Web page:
After a total of three hours with this product and not being able to successfully set it up, I decided to return it for a refund and use the money towards a product that would better suit my purpose. I found the seller’s contact form and sent a message asking for information on how to return the product, then I got some dinner. When I returned from dinner, I had two phone calls, two voicemails and a text message from the seller saying it would be easy for me to be told what I was doing wrong if I called for support. There was a lot of back and forth, and the short of it was that I felt like something was wrong with the product and I felt the best thing to do was return it for a refund.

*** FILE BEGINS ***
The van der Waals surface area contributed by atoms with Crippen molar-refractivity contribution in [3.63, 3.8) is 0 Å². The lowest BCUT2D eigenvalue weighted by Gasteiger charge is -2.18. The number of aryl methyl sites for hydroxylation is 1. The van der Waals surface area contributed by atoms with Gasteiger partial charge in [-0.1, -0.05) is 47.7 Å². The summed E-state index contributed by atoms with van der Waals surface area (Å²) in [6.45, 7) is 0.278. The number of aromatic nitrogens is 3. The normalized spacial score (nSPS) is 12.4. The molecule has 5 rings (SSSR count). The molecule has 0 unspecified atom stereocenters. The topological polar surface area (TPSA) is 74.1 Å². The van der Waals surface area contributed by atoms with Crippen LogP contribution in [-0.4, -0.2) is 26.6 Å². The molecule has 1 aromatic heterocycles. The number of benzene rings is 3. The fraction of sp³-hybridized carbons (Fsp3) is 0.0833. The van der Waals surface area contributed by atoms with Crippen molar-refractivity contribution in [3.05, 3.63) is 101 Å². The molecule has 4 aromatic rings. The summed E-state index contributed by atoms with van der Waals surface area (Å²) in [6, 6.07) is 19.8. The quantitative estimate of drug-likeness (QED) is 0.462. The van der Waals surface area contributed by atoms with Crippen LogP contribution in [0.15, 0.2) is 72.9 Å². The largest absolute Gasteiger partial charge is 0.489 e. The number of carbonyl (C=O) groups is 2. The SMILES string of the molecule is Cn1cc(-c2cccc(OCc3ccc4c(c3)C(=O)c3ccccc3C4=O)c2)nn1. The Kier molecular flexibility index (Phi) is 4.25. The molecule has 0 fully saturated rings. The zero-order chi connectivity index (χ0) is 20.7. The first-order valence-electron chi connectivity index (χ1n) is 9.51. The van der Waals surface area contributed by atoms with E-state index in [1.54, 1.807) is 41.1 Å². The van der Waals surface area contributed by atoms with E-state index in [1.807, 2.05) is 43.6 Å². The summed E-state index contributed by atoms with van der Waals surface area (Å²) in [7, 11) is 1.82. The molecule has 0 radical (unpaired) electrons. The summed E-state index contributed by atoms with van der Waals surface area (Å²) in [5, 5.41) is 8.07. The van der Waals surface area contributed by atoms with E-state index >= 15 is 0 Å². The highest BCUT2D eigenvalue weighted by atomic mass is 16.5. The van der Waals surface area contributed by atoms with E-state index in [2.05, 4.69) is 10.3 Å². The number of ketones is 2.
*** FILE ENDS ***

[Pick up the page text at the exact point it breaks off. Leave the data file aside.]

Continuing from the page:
Upon reading the return policies earlier today, I discovered I had to actually call for support before I would be permitted to move forward with the return. At this point, I’d been trying the product for two days and discovered the following:
- the magnet is extremely easy to pull off. I dropped my phone three times, stepping on it once.
- Even when I managed to get the camera to point outward, it was at such an angle that what was mostly in view was the ceiling.
I called for support just before sitting down to write this. More back and forth before the seller agreed to take the product back for a full refund minus a 15% restocking fee. I was left wondering what it would take for me to feel this issue is resolved.
What Do I Want?